Doppler US has increased sensitivity for vascular lesions. Several cases have been reported in which a mass lesion was correctly identified as a renal AVM by the use of color-duplex Doppler ultrasound studies. The lesions were identified as AVMs on the basis of the turbulent blood flow within a cystic mass. Otherwise, US may not be able to help distinguish AVMs from small solid masses.

Computed tomography

Further evaluation of renal lesions detected by means of US or IVP usually includes CT of the kidney. Standard abdominal scans with drip infusion of contrast may help identify an enhancing mass lesion of the kidney, often centrally located near the collecting system.

To differentiate such a mass from a hypervascular mass (eg, renal cell carcinoma), specific dynamic renal protocols are useful. These include noncontrast scans followed by bolus infusion of contrast. Soon after contrast administration, the patient is rescanned several times to capture the sequential stages of contrast uptake in the kidney.

Typical findings include early filling of the renal vein and inferior vena cava with contrast, dilation of the renal vein, and, sometimes, enlargement of the feeding renal artery. Dense contrast enhancement of the lesion during the cortical phase may be helpful, especially if the mass is located in the medulla, which typically has less early contrast enhancement.

With modern spiral CT scanners and bolus infusion, detailed anatomic and functional information can be obtained and can lead to the accurate diagnosis of renal AVMs.

In some centers, CT urography has replaced IVP for the initial evaluation of hematuria. With proper equipment and oversight, CT urography, CT angiography (CTA), or both can provide information about renal function, as well as detailed definition of the anatomy, including the vascular and collecting systems.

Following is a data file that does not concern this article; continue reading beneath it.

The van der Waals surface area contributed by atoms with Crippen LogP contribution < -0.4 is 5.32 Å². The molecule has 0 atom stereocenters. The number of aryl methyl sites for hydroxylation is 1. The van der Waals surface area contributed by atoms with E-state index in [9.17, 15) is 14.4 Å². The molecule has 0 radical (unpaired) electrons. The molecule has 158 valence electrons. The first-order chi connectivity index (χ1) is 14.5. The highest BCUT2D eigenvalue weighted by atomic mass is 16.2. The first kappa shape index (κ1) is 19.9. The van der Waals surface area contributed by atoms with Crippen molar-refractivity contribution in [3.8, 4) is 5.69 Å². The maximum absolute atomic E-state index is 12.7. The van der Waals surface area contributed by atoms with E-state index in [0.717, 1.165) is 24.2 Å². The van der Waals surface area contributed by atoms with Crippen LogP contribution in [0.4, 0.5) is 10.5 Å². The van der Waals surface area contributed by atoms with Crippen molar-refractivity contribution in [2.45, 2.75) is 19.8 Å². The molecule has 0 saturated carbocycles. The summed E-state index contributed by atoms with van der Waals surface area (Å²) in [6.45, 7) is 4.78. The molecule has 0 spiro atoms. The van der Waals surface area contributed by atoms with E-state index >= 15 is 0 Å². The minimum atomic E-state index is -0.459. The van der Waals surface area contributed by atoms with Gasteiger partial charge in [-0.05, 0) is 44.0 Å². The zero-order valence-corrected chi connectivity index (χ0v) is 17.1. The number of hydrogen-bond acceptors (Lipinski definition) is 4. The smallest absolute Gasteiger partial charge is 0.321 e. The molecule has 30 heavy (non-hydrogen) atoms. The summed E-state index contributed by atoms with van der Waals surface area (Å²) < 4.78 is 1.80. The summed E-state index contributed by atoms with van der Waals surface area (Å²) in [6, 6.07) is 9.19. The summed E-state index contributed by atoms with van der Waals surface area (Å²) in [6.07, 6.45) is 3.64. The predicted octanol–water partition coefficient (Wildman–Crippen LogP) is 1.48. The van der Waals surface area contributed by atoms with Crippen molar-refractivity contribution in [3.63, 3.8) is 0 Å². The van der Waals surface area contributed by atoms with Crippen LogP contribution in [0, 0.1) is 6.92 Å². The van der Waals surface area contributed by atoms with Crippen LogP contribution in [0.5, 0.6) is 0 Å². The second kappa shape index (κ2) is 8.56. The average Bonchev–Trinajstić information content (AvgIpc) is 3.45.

In current practice, CTA has replaced traditional angiography for many indications, including evaluation of the living kidney donor and preoperative planning for complex partial nephrectomy. (See the images below.)

CT angiographic axial image showing a likely conge CT angiographic axial image showing a likely congenital renal arteriovenous malformation (AVM) in a middle-aged woman associated with aneurysmal dilation of the left renal vein. The patient presented with an episode of syncope and mild left flank pain.
Same patient as in the previous image; CT angiogra Same patient as in the previous image; CT angiogram on coronal image illustrating a prominent left arteriovenous malformation (AVM) with aneurysmal renal vein.

Angiography

Angiography remains the criterion standard for the clinical diagnosis of AVM. Additionally, angiography provides the means for treatment with transcatheter embolization. [9] (See the image below.)

Arteriogram demonstrating large right renal arteri Arteriogram demonstrating large right renal arteriovenous malformation with early filling of the vena cava.

Angiography of an AVM demonstrates rapid contrast visualization in the inferior vena cava within seconds of contrast injection because of the rapid shunting of blood from the arterial system to the venous system. Decreased density on the nephrogram also may appear distal to the AVM. The actual malformation may be a subtle blush if the AVM is small, or the multiple small tortuous vessels may be easily visualized. Cirsoid AVMs are supplied by multiple arteries, whereas cavernous AVMs and AVFs tend to be supplied by single vessels.

Magnetic resonance angiography

MRA is a promising technology for the evaluation of renal masses. It is especially useful in those patients who cannot tolerate iodine-based contrast. Several reports have confirmed the diagnostic usefulness of MRA for the diagnosis of renal AVM. [10] (See the image below.)

MRA reconstruction of the same patient. MRA reconstruction of the same patient.
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Procedures

Because most patients with AVMs present with hematuria, cystoscopy should be performed to evaluate for coincidental lower tract pathology.

Urine cytology is usually performed during the evaluation of hematuria, though it does not specifically contribute to the diagnosis of a renal AVM. Cytologic evaluation of the urine is also useful for screening for carcinoma in situ of the bladder, which can be missed during diagnostic cystoscopy.

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Histologic Findings

One study found that the microscopic features of AVMs were histologically identical to those of their soft-tissue counterparts. The study found AVMs to be abnormally arranged thick- and thin-walled vessels resembling malformed veins, venules, arteries, and arterioles, occasionally with associated thromboses. [1]